44,373 reputation
8122205
bio website nohat.net
location San Jose, CA
age 35
visits member for 4 years, 7 months
seen 17 hours ago

Full disclosure: I have a degree in linguistics, and so I am partial to descriptivist approaches to questions of usage. For me, assertions of correctness or incorrectness that are not reflective of actual usage are highly questionable.

I am a native speaker of American English.

My real name is David Friedland and my e-mail address is david.friedland@gmail.com. Feel free to contact me directly.


Mar
13
comment Name of a foreigner from Earth?
en.wikipedia.org/wiki/Earthling
Mar
10
comment Does this sound natural?
Why do you think the use of apostrophes is incorrect?
Mar
3
revised How can I reliably and accurately identify the passive voice in writing or speech?
thematically unify examples
Mar
3
comment How can I reliably and accurately identify the passive voice in writing or speech?
@F.E. OK, OK, I have added more details about the exceptions.
Mar
3
revised How can I reliably and accurately identify the passive voice in writing or speech?
add more notes about exceptions, with links to Wikipedia
Mar
2
revised How can I reliably and accurately identify the passive voice in writing or speech?
added 43 characters in body
Feb
16
awarded  Good Answer
Feb
15
awarded  Enlightened
Feb
15
awarded  Nice Answer
Jan
29
comment To hyphen or not: cat person-turned-dog person vs. cat person turned dog person
(This is the correct answer, not the accepted one) Also, you only need to hyphenate compound adjectives when used attributively. Even if these were compound adjectives, you wouldn't hyphenate them as such when used predicatively. e.g. "These free-range chickens are hand fed." vs. "These hand-fed chickens are free range"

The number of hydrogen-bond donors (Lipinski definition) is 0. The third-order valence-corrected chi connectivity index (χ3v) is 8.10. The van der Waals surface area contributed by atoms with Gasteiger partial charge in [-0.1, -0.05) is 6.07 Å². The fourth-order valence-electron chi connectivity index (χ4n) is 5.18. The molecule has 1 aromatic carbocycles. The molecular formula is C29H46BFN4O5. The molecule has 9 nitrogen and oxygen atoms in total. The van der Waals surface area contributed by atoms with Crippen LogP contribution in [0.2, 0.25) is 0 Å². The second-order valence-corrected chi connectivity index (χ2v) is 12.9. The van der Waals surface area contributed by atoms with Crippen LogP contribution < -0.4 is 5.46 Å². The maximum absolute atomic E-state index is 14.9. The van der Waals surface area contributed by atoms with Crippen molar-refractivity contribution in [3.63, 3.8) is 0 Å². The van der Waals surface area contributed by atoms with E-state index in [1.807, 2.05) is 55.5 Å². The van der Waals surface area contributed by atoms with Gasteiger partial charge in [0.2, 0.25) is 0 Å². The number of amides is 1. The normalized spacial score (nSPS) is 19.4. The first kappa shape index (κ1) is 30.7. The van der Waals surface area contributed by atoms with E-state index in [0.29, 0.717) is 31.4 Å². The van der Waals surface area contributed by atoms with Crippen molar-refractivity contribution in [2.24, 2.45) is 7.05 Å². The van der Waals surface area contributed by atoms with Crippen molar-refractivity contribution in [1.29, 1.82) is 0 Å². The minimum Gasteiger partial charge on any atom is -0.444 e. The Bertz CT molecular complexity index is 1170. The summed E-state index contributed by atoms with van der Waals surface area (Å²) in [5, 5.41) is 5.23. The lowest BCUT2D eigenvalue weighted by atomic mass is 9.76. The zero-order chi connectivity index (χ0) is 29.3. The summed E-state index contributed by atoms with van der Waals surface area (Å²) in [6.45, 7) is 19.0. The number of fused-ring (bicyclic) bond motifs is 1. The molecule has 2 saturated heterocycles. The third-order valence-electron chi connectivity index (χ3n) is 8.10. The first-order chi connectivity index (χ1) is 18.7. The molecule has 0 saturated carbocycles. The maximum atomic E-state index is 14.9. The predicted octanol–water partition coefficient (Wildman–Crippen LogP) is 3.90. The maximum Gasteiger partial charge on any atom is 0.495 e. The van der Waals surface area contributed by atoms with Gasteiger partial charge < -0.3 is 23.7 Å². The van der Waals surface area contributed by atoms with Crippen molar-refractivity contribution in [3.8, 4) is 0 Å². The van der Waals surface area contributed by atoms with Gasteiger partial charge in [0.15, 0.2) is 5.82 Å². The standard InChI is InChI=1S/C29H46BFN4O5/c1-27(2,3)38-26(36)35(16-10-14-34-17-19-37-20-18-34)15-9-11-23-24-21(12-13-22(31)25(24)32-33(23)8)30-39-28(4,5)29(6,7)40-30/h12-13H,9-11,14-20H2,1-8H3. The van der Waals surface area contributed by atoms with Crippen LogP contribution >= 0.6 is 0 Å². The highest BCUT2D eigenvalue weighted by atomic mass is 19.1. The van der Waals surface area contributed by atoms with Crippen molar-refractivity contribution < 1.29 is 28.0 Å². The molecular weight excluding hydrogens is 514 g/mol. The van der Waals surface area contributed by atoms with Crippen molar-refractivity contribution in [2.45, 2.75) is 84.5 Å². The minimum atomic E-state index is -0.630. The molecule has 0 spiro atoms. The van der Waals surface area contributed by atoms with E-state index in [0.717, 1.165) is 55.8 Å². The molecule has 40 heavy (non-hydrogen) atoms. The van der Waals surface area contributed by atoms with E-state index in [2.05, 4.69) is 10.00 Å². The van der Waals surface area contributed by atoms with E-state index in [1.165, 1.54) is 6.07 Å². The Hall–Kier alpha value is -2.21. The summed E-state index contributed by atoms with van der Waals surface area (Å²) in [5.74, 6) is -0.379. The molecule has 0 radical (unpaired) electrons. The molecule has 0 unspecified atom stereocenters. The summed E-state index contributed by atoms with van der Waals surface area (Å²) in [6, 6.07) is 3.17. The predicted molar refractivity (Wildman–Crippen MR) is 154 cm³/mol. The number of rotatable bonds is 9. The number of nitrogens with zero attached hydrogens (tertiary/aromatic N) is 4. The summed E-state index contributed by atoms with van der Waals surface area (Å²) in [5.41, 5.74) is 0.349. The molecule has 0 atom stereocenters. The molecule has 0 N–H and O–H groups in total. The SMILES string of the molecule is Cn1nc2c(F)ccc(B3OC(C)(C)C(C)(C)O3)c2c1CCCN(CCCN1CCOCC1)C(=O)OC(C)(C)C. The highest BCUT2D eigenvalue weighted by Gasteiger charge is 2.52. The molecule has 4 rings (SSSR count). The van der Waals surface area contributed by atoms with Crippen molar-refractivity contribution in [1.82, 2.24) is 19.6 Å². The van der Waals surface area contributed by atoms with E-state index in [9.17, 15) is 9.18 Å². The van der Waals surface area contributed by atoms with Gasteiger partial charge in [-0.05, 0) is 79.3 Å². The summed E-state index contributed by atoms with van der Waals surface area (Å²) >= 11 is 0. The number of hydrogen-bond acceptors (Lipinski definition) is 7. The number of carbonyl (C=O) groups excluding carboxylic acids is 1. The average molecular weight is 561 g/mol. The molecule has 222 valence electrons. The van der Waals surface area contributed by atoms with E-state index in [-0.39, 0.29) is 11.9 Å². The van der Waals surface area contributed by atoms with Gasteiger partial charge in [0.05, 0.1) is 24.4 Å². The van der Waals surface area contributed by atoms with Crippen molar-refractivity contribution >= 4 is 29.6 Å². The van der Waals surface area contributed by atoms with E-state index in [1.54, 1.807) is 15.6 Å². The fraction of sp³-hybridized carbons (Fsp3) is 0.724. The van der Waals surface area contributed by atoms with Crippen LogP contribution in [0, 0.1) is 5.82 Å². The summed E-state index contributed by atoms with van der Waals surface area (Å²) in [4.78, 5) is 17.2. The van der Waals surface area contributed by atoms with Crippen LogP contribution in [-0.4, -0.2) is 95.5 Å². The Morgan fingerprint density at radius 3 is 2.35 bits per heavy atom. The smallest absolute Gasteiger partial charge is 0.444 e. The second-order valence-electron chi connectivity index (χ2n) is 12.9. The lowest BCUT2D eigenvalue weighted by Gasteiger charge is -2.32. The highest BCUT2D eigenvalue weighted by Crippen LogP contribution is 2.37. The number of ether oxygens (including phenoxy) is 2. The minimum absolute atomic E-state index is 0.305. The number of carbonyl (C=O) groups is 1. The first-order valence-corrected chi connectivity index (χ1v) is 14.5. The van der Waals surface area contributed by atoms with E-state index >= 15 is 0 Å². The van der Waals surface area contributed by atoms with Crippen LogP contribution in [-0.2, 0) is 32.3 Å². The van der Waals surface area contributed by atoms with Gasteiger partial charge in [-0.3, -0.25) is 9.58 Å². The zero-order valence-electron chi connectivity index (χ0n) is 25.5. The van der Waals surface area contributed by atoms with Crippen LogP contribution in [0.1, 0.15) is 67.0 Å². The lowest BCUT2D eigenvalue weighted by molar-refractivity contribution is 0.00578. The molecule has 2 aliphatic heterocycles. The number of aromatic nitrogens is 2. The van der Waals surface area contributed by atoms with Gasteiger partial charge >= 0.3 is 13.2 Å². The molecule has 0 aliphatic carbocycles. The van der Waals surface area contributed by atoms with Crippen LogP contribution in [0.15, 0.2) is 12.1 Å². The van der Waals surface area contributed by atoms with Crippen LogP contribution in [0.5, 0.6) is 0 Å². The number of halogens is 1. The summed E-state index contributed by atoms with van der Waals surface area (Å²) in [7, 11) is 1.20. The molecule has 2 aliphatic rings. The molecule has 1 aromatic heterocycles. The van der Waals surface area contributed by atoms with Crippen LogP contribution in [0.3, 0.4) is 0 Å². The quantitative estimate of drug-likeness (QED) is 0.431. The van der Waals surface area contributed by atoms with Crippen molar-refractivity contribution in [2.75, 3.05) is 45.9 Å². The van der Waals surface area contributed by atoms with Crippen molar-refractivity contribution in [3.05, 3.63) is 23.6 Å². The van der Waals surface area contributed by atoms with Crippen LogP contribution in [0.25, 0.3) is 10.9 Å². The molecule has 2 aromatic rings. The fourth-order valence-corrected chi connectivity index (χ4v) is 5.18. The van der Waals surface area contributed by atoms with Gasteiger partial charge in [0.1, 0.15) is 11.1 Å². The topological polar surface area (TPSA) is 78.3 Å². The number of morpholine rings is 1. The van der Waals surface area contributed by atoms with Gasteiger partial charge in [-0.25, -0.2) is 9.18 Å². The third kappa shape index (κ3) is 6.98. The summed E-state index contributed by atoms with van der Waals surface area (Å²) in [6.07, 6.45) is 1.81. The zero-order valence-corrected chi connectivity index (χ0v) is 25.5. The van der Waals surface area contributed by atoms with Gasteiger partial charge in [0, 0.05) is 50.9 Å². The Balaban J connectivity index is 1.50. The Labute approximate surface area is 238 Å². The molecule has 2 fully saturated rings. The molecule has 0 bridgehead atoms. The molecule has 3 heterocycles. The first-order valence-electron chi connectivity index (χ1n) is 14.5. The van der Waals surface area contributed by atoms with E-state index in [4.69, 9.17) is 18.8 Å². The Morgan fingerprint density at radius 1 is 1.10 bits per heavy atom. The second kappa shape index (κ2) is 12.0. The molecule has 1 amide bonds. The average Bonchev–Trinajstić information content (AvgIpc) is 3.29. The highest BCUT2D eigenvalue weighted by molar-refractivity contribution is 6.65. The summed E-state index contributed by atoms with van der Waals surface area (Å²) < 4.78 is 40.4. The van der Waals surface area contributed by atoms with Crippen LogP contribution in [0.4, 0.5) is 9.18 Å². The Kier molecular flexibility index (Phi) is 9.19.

Jan
26
comment Is the 'unmarked'/standard/basic form called the oblique/objective case?
Is the question whether me/her/him/us/them can be called "oblique case" or whether me/her/him/us/them are really the unmarked form for pronouns in English?
Jan
25
awarded  Famous Question
Jan
15
comment Do the words “jail” and “prison” refer to different things?
@LittleEva thank you for your comments. Your point about administer vs. operate is well-taken, as is your point about prison vs. jail; though I would only respond that for any thing, it is always the case that distinctions are more important to people who deal directly with things than to people for whom they are often just abstract ideas.
Jan
4
answered Why is “be” here? People be like
Jan
2
awarded  Guru
Jan
2
awarded  Nice Answer
Dec
27
awarded  Good Answer
Dec
17
comment Do lexicographers have a formal term for Insta-cant
@TRomano how is the realm new? How is this not just an example of recency illusion? Is there evidence that there is something actually novel going on, or just a minor shift in how trends spread?
Dec
16
comment Do lexicographers have a formal term for Insta-cant
So is the need for a new name for slang that it's spread by written word rather than spoken word, or that it is fast ("insta-")?
Dec
16
comment Do lexicographers have a formal term for Insta-cant
Slang has always been mostly ephemeral. I'm not sure there is evidence supporting a qualitative difference in how it works in contemporary society than how it used to work. Probably just yet another example of the recency illusion.